"Mr. Tyrrell," the article says, "noted the recent boom of sovereign wealth funds is an area at the top of the Justice Department’s hit list, though it has not yet garnered any definitive cases."

We've never seen empirical studies on the subject, but we've noticed that FCPA cases generally spring from industries that deal in scarce commodities -- whatever those happen to be at any moment in history. It could be energy, telecommunications licenses, access to hospital patients, metals, food, cash and so on.

Wherever buyers are scrambling for supply, sellers have opportunities to squeeze them. Rising energy prices over the past decade, for example, increased the leverage corrupt oil-producing countries could exert over foreign buyers. In her excellent book, Bribery and Extortion, Alexandra Wrage talks about corruption in Nigeria's ruling family during the energy and metals boom. The story is grotesque, and the scenario was repeated in resource-rich, governance-poor countries around the globe. The pressures in energy-related markets eventually resulted in many FCPA enforcement actions, culminating in Jack Stanley's shocking guilty plea last month.

These days, a commodity in short supply is cash. Sovereign wealth funds have it and banks need it. Will the financial institutions succumb to market pressures? Will they abandon FCPA compliance to save their balance sheets? Some might, as the DOJ's Steven Tyrrell predicts. And if that happens, pin-striped tragedies are sure to follow.

We don't have empirical evidence for this one either. But we're fairly certain that anyone who has ever occupied a jail cell because of an FCPA offense wishes they'd complied instead.



The FCPA Isn't Fun And Games

Mark Mendelsohn -- the Justice Department official responsible for criminal prosecutions under the Foreign Corrupt Practices Act -- has left no doubt that the government is targeting individuals. Here's what he told an audience at an American Bar Association panel discussion in Washington, D.C. last week:

The number of individual prosecutions has risen – and that’s not an accident. That is quite intentional on the part of the Department. It is our view that to have a credible deterrent effect, people have to go to jail. People have to be prosecuted where appropriate. This is a federal crime. This is not fun and games.
Mendelsohn is the Deputy Chief of the Fraud Section at the DOJ's Criminal Division. He was quoted in the Sept. 16, 2008 edition of the Corporate Crime Reporter.

How much is enforcement increasing? During the past five years, the DOJ has investigated more overseas public bribery cases than in the prior 20 years. In 2007, the DOJ launched 16 prosecutions, double the number from 2006. What about 2008? There are 84 FCPA investigations pending. Press reports indicate the DOJ has a dozen prosecutors assigned to FCPA cases. They're supported by a team of FBI agents willing to use wire-taps and other surveillance techniques to catch offenders.

Executives still weighing the chances of getting caught should listen to this: "Problems in a faraway country," Medelsohn said, "are more likely to be learned by us – sitting here in Washington – than ever before. People in Bangladesh can e-mail me directly with an allegation that a company in Bangladesh is paying bribes to a government official there. Information about our work is now known around the world. The media is paying a great deal of attention to corruption issues. There is a lot more English language media reporting around the world. It’s more difficult to hide. . . .”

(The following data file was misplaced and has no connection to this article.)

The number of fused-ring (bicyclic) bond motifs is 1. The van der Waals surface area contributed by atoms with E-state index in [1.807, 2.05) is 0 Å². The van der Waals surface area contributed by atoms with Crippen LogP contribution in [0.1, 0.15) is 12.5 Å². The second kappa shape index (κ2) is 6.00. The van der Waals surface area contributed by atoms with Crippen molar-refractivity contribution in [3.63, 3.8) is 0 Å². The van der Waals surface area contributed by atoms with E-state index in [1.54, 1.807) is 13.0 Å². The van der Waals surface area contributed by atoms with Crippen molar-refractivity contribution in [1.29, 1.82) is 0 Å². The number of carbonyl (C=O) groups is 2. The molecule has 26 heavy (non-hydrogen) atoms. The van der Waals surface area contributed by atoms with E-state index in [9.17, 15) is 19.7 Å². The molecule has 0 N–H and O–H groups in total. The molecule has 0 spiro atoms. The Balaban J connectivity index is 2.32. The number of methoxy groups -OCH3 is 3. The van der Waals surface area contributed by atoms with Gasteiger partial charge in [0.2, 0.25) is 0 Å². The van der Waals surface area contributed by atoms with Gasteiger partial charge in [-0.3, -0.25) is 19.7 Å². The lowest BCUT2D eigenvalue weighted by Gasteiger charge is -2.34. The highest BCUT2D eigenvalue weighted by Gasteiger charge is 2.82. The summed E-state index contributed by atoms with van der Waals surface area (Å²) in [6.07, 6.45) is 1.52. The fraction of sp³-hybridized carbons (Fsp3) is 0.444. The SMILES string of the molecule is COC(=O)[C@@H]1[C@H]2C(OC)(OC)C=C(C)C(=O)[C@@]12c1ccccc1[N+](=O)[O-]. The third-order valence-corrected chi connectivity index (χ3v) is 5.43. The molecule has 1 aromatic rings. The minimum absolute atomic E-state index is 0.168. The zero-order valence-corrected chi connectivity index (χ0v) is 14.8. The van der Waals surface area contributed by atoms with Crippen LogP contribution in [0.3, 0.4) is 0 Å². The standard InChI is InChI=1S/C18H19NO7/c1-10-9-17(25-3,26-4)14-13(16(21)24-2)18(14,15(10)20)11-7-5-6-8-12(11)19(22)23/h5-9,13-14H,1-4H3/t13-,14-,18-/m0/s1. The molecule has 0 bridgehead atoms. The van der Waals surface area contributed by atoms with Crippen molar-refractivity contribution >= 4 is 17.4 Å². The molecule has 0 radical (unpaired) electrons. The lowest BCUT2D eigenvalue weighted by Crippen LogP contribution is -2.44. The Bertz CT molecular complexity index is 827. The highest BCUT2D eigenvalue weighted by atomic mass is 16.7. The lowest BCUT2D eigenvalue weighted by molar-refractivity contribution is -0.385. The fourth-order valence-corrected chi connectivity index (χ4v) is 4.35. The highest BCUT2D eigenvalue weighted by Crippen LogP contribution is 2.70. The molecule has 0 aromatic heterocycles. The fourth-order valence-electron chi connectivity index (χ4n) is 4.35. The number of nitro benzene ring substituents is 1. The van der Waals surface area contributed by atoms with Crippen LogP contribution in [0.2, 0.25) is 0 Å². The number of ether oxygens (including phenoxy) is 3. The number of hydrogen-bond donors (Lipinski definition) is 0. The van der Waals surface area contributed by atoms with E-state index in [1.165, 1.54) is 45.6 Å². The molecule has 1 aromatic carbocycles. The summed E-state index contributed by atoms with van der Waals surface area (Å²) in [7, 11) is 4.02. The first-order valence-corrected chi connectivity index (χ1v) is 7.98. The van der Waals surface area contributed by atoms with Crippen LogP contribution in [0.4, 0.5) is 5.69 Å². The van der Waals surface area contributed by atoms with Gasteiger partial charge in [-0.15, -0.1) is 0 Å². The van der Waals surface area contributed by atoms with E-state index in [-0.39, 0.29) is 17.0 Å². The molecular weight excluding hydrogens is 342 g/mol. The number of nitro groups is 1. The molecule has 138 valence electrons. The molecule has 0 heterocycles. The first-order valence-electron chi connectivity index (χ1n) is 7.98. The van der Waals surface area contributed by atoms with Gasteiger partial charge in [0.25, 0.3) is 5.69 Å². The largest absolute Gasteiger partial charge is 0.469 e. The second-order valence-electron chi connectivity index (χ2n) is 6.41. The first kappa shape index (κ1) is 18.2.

Mendelsohn also said new ways to resolve cases -- including non-prosecution agreements, deferred prosecution agreements, and corporate compliance monitors -- are tools that give companies an incentive to investigate, self-disclose and take corrective actions on their own. He didn't say so, but companies trying to settle with the DOJ are likely to cough up individuals responsible for the illegal behavior.

And hiding evidence abroad probably won't work. “Another factor," Mendelsohn said, "is that we have been increasingly effective in gathering evidence overseas through treaties as well as informal arrangements with law enforcement in other countries. That has made our work easier. Foreign law enforcement authorities are beginning to investigate and prosecute their own cases. That has had a positive effect on our efforts.”

Thanks to the excellent Corporate Crime Reporter for this and other recent stories about FCPA enforcement.



Oiling The Wheels Of Government

We somehow remained cheerful this week, despite the gloomy news from Fenway and Tom Brady's knee injury. Knees, by the way, seem oddly under-designed, unless their real purpose is to keep us humble.

Bob Lanier was a knee-injury pioneer during St. Bonaventure's only trip to the Final Four in 1971. Pavel Bure, Serena Williams and David Beckham have followed suit and bounced back. Gov. Arnold Schwarzenegger went gimpy for a while, as did Faith Hill and even Lil' Romeo. Hot-yoga impresario Bikram Choudhury rehabbed injured knees along the way -- his and thousands of others. Pierce Brosnan, a Hollywood James Bond, and Bond-girl Michelle Yeoh, have both been hobbled. When Nicole Kidman hurt her right knee filming Moulin Rouge, insurance companies had to pay $3 million for delays. Tiger Woods' knee has probably cost the PGA Tour about a billion eyeballs so far.